After a couple of weeks’ safari-ing down the ancestral line, it’s back to the old Africa album today.
Lions are the only truly social members of the cat family. Even so, pride living can be fraught with dangers. Mothers may be very protective of their cubs and charge any human who walks into their territory, but humans are not the main threat. Whenever a band of young males ousts a pride’s more elderly males, they usually kill any young cubs. The selfish gene is in action here, to say nothing of the biological imperative to reproduce. Without their cubs, the females quickly come into oestrus so the newcomers may sire cubs of their own, offspring in whom they are prepared to invest their protective and hunting capacities.
Unlike male lions, female lions tend to live out their lives in the pride they were born into, along with several female relatives. As soon as their male cubs reach two or three years old they are expelled from the pride to pursue a nomadic existence until they can take over another pride of unrelated lions.
The pride thus comprises kindred males unrelated to kindred females and they are highly territorial. Males scent mark, rubbing their manes on bushes and spraying them with urine and anal gland secretions. All pride members scratch trees depositing scent from glands between their toes. Male lions also choose locations where their roars may be amplified, against riverbanks for instance, making them sound larger and fiercer. There is nothing quite like a night-time roar for chilling the blood.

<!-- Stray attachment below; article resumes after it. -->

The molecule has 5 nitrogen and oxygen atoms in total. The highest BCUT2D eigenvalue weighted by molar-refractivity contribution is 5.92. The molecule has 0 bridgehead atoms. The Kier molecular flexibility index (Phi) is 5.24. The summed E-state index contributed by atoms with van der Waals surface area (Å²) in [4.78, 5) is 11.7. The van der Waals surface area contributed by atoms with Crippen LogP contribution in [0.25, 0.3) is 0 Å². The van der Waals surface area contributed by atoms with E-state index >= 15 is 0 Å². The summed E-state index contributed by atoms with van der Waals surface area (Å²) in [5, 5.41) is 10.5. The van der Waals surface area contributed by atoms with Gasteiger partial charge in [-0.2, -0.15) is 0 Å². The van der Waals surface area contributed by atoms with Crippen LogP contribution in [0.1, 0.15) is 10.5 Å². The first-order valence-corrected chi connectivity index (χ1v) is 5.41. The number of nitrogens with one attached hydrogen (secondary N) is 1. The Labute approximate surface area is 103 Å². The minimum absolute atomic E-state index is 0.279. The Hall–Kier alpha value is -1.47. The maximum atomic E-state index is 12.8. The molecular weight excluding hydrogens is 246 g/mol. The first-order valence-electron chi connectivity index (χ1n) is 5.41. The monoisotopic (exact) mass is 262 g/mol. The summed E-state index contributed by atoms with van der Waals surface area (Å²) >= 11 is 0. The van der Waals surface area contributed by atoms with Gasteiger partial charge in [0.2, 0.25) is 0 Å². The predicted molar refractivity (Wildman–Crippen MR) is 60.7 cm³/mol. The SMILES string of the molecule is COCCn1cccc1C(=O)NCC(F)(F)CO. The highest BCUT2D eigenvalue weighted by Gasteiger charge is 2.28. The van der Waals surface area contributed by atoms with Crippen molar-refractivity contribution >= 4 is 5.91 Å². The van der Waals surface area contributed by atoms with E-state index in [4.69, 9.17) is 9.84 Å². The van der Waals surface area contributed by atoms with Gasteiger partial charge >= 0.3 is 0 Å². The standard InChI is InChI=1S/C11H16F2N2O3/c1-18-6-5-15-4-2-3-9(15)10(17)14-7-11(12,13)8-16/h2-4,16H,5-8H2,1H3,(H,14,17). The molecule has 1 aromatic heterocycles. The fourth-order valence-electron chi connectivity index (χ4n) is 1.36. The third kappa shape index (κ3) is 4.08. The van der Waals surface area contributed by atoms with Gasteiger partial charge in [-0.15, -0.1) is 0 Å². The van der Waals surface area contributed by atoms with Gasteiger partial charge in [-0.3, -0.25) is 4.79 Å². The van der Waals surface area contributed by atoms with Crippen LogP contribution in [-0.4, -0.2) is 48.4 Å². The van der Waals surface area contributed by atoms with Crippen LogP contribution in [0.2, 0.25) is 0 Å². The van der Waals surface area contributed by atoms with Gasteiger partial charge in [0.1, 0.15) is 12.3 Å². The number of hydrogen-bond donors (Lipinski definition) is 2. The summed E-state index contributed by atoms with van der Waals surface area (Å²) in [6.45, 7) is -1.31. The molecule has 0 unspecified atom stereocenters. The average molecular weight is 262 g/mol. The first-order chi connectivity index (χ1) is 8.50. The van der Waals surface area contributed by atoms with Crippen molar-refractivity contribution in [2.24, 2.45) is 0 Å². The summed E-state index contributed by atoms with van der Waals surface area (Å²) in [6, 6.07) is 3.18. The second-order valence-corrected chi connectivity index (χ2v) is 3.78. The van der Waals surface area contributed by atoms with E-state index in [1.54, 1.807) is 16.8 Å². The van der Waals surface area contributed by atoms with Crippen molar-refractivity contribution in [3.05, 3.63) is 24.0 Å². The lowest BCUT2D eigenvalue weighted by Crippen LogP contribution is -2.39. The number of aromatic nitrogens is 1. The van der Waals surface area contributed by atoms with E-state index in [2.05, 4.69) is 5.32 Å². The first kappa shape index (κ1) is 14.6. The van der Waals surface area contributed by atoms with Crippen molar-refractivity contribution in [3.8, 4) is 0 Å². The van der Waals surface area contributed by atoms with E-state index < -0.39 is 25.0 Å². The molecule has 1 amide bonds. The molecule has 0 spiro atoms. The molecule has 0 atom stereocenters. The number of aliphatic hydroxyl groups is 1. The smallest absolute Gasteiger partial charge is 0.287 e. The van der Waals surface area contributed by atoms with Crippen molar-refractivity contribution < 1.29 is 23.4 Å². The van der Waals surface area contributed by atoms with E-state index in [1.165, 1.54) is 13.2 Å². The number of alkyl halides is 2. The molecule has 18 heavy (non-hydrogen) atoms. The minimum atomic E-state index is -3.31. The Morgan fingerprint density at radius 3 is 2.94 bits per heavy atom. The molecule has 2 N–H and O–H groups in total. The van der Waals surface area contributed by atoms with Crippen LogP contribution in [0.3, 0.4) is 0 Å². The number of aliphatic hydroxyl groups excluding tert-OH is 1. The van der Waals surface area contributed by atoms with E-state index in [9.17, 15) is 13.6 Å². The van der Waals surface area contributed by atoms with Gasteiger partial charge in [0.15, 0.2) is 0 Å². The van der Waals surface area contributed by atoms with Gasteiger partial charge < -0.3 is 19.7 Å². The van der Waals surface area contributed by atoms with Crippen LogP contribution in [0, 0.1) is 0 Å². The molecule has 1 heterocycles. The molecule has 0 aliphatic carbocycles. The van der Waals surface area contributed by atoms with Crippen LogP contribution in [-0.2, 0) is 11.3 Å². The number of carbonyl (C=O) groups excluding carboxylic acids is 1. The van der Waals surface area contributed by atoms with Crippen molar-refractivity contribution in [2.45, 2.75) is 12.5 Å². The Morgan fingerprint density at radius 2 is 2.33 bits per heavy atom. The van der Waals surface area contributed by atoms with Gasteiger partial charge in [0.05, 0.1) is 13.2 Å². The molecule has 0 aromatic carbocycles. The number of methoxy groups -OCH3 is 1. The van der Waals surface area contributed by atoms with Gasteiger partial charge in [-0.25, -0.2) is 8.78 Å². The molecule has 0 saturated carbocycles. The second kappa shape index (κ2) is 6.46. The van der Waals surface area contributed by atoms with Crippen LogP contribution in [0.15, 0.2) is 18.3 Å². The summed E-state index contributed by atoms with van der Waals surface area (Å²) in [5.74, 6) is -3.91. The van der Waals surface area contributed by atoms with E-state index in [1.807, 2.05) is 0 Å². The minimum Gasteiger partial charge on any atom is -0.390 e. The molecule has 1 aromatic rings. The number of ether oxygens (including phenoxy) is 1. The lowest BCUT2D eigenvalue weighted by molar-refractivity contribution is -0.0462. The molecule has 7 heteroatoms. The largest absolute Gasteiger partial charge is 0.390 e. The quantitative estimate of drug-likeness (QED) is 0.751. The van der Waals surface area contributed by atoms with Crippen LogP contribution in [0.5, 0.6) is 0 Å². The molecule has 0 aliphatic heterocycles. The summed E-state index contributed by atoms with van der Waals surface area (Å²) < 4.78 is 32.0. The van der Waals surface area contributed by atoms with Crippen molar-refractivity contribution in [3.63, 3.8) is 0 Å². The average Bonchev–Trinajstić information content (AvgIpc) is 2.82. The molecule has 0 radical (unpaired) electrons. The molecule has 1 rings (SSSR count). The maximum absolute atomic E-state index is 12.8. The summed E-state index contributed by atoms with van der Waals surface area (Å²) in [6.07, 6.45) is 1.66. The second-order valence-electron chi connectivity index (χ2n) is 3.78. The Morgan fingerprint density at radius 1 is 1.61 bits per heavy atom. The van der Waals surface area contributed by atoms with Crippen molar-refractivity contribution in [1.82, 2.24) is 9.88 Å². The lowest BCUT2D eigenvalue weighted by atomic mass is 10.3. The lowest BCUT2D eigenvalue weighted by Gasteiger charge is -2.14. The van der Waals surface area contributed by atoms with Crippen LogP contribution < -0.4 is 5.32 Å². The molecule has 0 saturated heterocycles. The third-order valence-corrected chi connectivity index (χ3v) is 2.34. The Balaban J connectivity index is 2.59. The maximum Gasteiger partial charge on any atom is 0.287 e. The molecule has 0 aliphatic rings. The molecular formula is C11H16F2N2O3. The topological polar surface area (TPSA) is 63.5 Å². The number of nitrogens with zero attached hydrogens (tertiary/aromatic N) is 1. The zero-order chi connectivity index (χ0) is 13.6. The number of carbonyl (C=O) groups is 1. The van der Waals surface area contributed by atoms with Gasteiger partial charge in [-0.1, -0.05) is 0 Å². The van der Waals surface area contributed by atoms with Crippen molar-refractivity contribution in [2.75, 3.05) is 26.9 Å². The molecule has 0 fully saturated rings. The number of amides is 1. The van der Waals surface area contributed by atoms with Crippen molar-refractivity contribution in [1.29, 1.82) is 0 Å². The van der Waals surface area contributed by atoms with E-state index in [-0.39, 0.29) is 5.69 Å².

Hunting usually takes place at night, but also at dusk and dawn. The rest of the day, for up to 20 hours, they simply rest. Marshy areas with plenty of shade are popular lion resorts. They have astonishing capacities to ‘disappear’ themselves .
28 thoughts on “Mother Kind”
We watched a PBS Nature show about lions last month and I am continually fascinated by their behavior, especially the females.
They are truly amazing creatures.
Nature is amazing
Aren’t they wonderful, such lovely photos too. Fascinating their family dynamics
I agree about the family dynamics. V. interesting.
I came roaring through on seeing the email alert for this post, and yet, your blog still said I am not following. It’s true, I’m not lion. (I clicked follow, of course … again! )
If you don’t love me anymore just say. I can take a hint.
What’s going on with WP? So happy you keep defying their version of social distancing 🙂
Tis fate, Miss T. They will not keep us apart. We were destined to be together in the blogasphere!
The rotters. There are far too many cancel-entities being active across the ether just now. Anyway have now regained contact from my end, as it were.
Come to think of it, I’m not seeing your posts in the reader. Must go and investigate.
Hmm … mischief afoot, perchance?
I think that’s the default situation at present.
I just wanted an excuse to write ‘perchance’!
Perchance – it’s a good word 🙂
Oh yes, Tish. I have returned from Zambia and am in quarantine for two weeks. We had a maneater in Mfuwe, attacked a girl and killed a cyclist last month. Total of six fatalities. The paramount chief went on the radio to appeal for help.
Welcome home to random lockdown land!
So fascinating. Up to 20 hours rest during the day… wow.
Lots of digesting to do, I suppose. On some days anyway.
Aww, my little pussy cat wouldn’t know what to do with those guys. Fab photos, Tish 😉💕
Keep a low profile I should think. Can imagine lions being a bit snooty about puss-cats 🙂
On the other hand lions can be scaredy cats too.
Ellies can be pretty intimidating if you make them angry? 🙂 🙂
They can, and also lethal if they’re in a bad mood.
That was kinda interesting, Tish, as in “very kinda.” 🙂 And I’m not lion.
Thank you kindly, Janet 🙂
The little cub looks like he’s taking protecting his mom very seriously!
He’s definitely on the watch.
Lovely creatures – to follow from afar. Love their special social behaviour.